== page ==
Campus life VP gets to know Duke

Zoila Airall's "heart and soul" is in the lives of students, making it only natural that she moved to Duke this summer to take a leading position in a revamped Division of Student Affairs.

Formerly the director of institutional diversity at Bryn Mawr College in Pennsylvania, Airall recently ascended to the position of assistant vice president for student affairs, joining Sue Wasiolek at that position. Airall will help manage many of Student Affairs' smaller centers and said she came to Durham because she missed working regularly with students.

"At Bryn Mawr, I felt like I was operating in a confine. I was pigeon-holed," Airall said. "I am student-centered, and I feel [student affairs is] where I can do my best work. I love that people here have been so open. I am truly struck by the warmth and welcoming of this campus."

She said her first impressions of Duke's cultural climate have been positive, but she added that the University could improve its percentages of represented minorities and ethnicities.

Airall said Duke's cultural agenda differs from that of Bryn Mawr, an all-female liberal arts college. But she said her past experience is still applicable to her new responsibilities.

"At Bryn Mawr, I was able to see how communities form. It will enable me to see new possibilities [at Duke]," Airall said.

Diversity, culture and the community will continue to be a significant part of Airall's professional life at Duke. As assistant vice president, Airall will oversee the Mary Lou Williams Center for Black Culture, the Women's Center, the Community Service Center, the International House, the Multicultural Center and the Center for Lesbian, Gay, Bisexual and Transgender Life.

Vice President for Student Affairs Larry Moneta said she has made quick progress since her arrival Aug. 1.

"She's quickly begun to identify key issues that fall within the campus life worlds and has developed individual and team relationships with her staff," said Moneta, who previously worked with Airall at the University of Pennsylvania. "It's already been a delight to have Zoila Airall on board, and I anticipate that our campus life activities and initiatives will be well served by her presence."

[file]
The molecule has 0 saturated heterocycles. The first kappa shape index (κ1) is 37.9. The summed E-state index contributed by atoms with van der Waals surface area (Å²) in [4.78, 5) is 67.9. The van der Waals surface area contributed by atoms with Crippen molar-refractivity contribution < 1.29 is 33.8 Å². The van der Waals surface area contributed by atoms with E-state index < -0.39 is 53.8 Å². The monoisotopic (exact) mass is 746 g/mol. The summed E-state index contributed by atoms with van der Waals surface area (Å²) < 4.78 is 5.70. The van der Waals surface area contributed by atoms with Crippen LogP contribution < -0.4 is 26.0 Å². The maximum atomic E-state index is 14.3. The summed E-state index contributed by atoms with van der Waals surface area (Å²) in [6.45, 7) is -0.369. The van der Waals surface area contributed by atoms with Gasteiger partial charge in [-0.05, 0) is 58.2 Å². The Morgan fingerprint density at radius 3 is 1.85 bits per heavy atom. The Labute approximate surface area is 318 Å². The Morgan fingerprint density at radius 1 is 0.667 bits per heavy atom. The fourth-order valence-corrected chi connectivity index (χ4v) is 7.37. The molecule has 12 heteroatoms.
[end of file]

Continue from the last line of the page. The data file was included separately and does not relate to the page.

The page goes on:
Airall, a Rutgers University graduate, traces her interests in culture, diversity and minorities to her childhood. Because her father was in the military, Airall lived in Panama, Thailand and Germany before going to college.

"[My interest] has a lot to do with the way I was raised," Airall said. "I had seen a lot of the world my college friends hadn't seen, and I was exposed to lots of different cultures."

Placing a high priority on collaborative work, Airall hopes to meet and bring together as many campus figures as possible to discuss ideas. Airall also wants to be a strong advocate for the directors of the different centers she coordinates. "The better I can be for them, the better they can be for their student constituency," Airall said. "These center directors have done a lot and are multi-talented people, and my professional life can only be enhanced by working with them."

Karen Krahulik, LGBT Center director, said she eagerly anticipates working with Airall, especially to find increased space for the center's activities.

"Dr. Airall has proven herself already to be an exemplary leader for the campus life team. I hope and have faith that the campus life program will reflect her visions and goals for the campus," Krahulik said.

Although Leon Dunkley, director of the soon-to-be-renovated Mary Lou Williams Center, has not yet determined specific goals for his collaboration with Airall, he expressed enthusiasm nevertheless.

"Our initial meetings have been fabulous," Dunkley said. "She is open, accessible and friendly. She will bring lots of energy to campus life."


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